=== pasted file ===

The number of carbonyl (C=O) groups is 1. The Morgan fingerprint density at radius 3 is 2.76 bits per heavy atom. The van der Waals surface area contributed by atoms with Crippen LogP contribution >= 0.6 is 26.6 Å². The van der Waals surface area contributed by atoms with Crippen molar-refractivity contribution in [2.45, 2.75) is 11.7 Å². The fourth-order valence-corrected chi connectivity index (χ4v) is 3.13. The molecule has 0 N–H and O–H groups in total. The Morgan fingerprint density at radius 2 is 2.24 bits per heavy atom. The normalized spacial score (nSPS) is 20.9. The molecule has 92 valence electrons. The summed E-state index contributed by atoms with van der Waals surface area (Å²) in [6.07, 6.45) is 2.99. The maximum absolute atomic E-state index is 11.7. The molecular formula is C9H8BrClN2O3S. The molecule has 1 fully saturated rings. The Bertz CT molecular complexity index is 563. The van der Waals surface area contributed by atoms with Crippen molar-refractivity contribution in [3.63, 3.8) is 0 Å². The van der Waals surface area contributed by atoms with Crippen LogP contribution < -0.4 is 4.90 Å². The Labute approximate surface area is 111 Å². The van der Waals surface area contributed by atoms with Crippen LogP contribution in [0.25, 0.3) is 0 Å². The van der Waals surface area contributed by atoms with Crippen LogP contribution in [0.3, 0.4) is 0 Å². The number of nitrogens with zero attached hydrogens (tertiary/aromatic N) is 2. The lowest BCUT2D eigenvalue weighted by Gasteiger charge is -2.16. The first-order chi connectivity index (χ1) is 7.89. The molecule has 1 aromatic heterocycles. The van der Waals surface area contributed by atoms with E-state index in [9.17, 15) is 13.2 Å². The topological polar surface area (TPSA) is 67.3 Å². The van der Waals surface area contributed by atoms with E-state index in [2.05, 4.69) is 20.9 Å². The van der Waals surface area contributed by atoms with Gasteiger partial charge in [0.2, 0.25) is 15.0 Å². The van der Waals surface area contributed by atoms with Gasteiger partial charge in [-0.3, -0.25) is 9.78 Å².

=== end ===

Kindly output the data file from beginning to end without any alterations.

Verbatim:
The number of carbonyl (C=O) groups is 1. The Morgan fingerprint density at radius 3 is 2.76 bits per heavy atom. The van der Waals surface area contributed by atoms with Crippen LogP contribution >= 0.6 is 26.6 Å². The van der Waals surface area contributed by atoms with Crippen molar-refractivity contribution in [2.45, 2.75) is 11.7 Å². The fourth-order valence-corrected chi connectivity index (χ4v) is 3.13. The molecule has 0 N–H and O–H groups in total. The Morgan fingerprint density at radius 2 is 2.24 bits per heavy atom. The normalized spacial score (nSPS) is 20.9. The molecule has 92 valence electrons. The summed E-state index contributed by atoms with van der Waals surface area (Å²) in [6.07, 6.45) is 2.99. The maximum absolute atomic E-state index is 11.7. The molecular formula is C9H8BrClN2O3S. The molecule has 1 fully saturated rings. The Bertz CT molecular complexity index is 563. The van der Waals surface area contributed by atoms with Crippen molar-refractivity contribution in [3.63, 3.8) is 0 Å². The van der Waals surface area contributed by atoms with Crippen LogP contribution < -0.4 is 4.90 Å². The Labute approximate surface area is 111 Å². The van der Waals surface area contributed by atoms with Crippen LogP contribution in [0.25, 0.3) is 0 Å². The van der Waals surface area contributed by atoms with Crippen LogP contribution in [0.3, 0.4) is 0 Å². The number of nitrogens with zero attached hydrogens (tertiary/aromatic N) is 2. The lowest BCUT2D eigenvalue weighted by Gasteiger charge is -2.16. The first-order chi connectivity index (χ1) is 7.89. The molecule has 1 aromatic heterocycles. The van der Waals surface area contributed by atoms with E-state index in [9.17, 15) is 13.2 Å². The topological polar surface area (TPSA) is 67.3 Å². The van der Waals surface area contributed by atoms with E-state index in [2.05, 4.69) is 20.9 Å². The van der Waals surface area contributed by atoms with Gasteiger partial charge in [0.2, 0.25) is 15.0 Å². The van der Waals surface area contributed by atoms with Gasteiger partial charge in [-0.3, -0.25) is 9.78 Å².